Claremont McKenna College will begin offering an off-campus study program based in Silicon Valley next fall.
Students participating in the semester-long program will complete a full-time internship at a technology company, two academic courses and a research paper related to the internship for a total of four academic credits.
For the past seven years, CMC has been offering a weeklong trip to Silicon Valley, during which students tour ten information technology companies and meet CMC alumni. The new Silicon Valley Semester Program builds on that idea and gives students further opportunities to immerse themselves in the technology world.
The program is affiliated with CMC’s Robert Day School of Economics and Finance and is administered by Off-Campus Study. Students studying at all 5Cs are encouraged to apply. The only prerequisite is that students will have taken intermediate microeconomics before beginning the program.
“They are looking for people who understand data, who can understand what customers want and translate that into goods and services—creative, thoughtful people who can dream big and help create opportunities,” Program Director Steve Siegel CM ’87 said.
Students do not have to be economics or computer science majors to apply.
Among companies that may participate are Google, Electronic Arts, Atlassian, Applied Materials and Intuit. While some of these companies are overrun by internship applications for the summer, they have spare room to take on interns during the fall and spring semesters.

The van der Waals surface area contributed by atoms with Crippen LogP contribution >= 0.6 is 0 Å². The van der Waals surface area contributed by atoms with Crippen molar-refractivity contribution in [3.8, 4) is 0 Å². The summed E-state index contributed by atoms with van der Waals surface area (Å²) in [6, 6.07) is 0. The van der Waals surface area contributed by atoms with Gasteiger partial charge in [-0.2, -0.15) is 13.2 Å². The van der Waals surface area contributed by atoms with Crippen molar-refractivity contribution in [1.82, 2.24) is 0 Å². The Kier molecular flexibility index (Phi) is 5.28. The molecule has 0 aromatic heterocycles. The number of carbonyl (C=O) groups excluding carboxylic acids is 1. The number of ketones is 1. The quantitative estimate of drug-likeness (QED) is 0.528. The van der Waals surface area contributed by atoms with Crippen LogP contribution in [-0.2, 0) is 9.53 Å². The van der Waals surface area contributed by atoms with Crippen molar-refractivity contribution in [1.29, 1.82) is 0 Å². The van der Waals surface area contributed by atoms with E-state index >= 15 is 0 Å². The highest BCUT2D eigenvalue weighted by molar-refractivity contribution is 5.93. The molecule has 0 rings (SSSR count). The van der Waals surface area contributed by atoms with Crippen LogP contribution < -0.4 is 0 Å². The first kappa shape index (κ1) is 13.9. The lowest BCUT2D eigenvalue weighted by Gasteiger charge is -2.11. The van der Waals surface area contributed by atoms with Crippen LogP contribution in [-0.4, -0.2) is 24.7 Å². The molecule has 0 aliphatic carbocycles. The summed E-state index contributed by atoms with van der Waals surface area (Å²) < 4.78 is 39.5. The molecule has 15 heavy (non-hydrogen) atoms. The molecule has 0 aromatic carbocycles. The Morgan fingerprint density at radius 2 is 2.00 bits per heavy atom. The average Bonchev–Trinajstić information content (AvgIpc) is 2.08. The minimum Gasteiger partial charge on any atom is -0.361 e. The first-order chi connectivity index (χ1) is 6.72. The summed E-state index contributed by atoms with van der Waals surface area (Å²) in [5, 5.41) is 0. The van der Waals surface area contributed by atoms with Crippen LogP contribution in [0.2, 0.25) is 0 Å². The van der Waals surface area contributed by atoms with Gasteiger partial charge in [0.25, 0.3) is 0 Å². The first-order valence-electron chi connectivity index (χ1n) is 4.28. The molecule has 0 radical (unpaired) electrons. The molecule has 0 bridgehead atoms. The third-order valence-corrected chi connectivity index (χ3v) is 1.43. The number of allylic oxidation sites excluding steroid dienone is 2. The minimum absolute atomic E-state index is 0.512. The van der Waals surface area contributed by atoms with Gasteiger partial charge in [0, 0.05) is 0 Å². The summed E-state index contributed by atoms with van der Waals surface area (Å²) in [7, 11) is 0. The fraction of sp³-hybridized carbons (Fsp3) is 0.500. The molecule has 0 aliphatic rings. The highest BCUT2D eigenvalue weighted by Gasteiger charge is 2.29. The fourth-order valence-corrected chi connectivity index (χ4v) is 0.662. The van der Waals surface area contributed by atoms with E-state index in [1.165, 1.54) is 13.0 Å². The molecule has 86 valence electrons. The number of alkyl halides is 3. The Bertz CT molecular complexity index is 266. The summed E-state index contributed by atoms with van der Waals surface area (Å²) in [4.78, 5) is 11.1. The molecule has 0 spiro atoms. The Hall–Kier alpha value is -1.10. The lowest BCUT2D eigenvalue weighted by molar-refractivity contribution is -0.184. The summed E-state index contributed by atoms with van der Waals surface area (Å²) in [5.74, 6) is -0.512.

“We will work with our students to create good resumes, and there might be Skype interviews. But basically CMC is prescreening the students for internships,” said Siegel, who is currently CMC’s Senior Development Officer.
Some of the details of the program, such as housing and transportation, still need to be finalized, but students will likely be interning during the week and spending Saturdays taking an organizational behavior course as well as a course in special topics in economics.
One of the goals of the program is to build a community, Siegel said.
“The last thing we want is to have the students scattered to the wind in Silicon Valley,” he said. “We want to be able to connect our students with our alumni who are in the area, as well as with each other.”
There will be internships offered in the areas of finance, marketing, corporate strategy and human resources, among others.
CMC already has a domestic semester study program in Washington, D.C. for students interested in politics.